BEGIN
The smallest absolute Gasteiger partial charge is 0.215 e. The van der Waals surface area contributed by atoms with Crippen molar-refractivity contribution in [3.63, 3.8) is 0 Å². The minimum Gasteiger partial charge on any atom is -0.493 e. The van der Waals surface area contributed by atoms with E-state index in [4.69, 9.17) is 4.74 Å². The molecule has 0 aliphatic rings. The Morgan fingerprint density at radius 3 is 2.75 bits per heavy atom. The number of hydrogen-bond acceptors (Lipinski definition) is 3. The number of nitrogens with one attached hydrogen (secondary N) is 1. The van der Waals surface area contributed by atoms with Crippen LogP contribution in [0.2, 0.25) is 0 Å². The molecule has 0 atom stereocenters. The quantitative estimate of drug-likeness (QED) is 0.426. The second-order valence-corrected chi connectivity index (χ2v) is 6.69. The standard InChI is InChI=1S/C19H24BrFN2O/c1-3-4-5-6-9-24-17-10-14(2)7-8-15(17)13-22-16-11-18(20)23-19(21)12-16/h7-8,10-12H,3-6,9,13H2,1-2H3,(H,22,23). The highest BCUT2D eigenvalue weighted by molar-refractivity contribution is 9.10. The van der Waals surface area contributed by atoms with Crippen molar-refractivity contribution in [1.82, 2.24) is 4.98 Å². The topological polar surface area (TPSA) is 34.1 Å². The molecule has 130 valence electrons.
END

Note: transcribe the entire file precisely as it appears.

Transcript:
The smallest absolute Gasteiger partial charge is 0.215 e. The van der Waals surface area contributed by atoms with Crippen molar-refractivity contribution in [3.63, 3.8) is 0 Å². The minimum Gasteiger partial charge on any atom is -0.493 e. The van der Waals surface area contributed by atoms with E-state index in [4.69, 9.17) is 4.74 Å². The molecule has 0 aliphatic rings. The Morgan fingerprint density at radius 3 is 2.75 bits per heavy atom. The number of hydrogen-bond acceptors (Lipinski definition) is 3. The number of nitrogens with one attached hydrogen (secondary N) is 1. The van der Waals surface area contributed by atoms with Crippen LogP contribution in [0.2, 0.25) is 0 Å². The molecule has 0 atom stereocenters. The quantitative estimate of drug-likeness (QED) is 0.426. The second-order valence-corrected chi connectivity index (χ2v) is 6.69. The standard InChI is InChI=1S/C19H24BrFN2O/c1-3-4-5-6-9-24-17-10-14(2)7-8-15(17)13-22-16-11-18(20)23-19(21)12-16/h7-8,10-12H,3-6,9,13H2,1-2H3,(H,22,23). The highest BCUT2D eigenvalue weighted by molar-refractivity contribution is 9.10. The van der Waals surface area contributed by atoms with Crippen molar-refractivity contribution in [1.82, 2.24) is 4.98 Å². The topological polar surface area (TPSA) is 34.1 Å². The molecule has 130 valence electrons.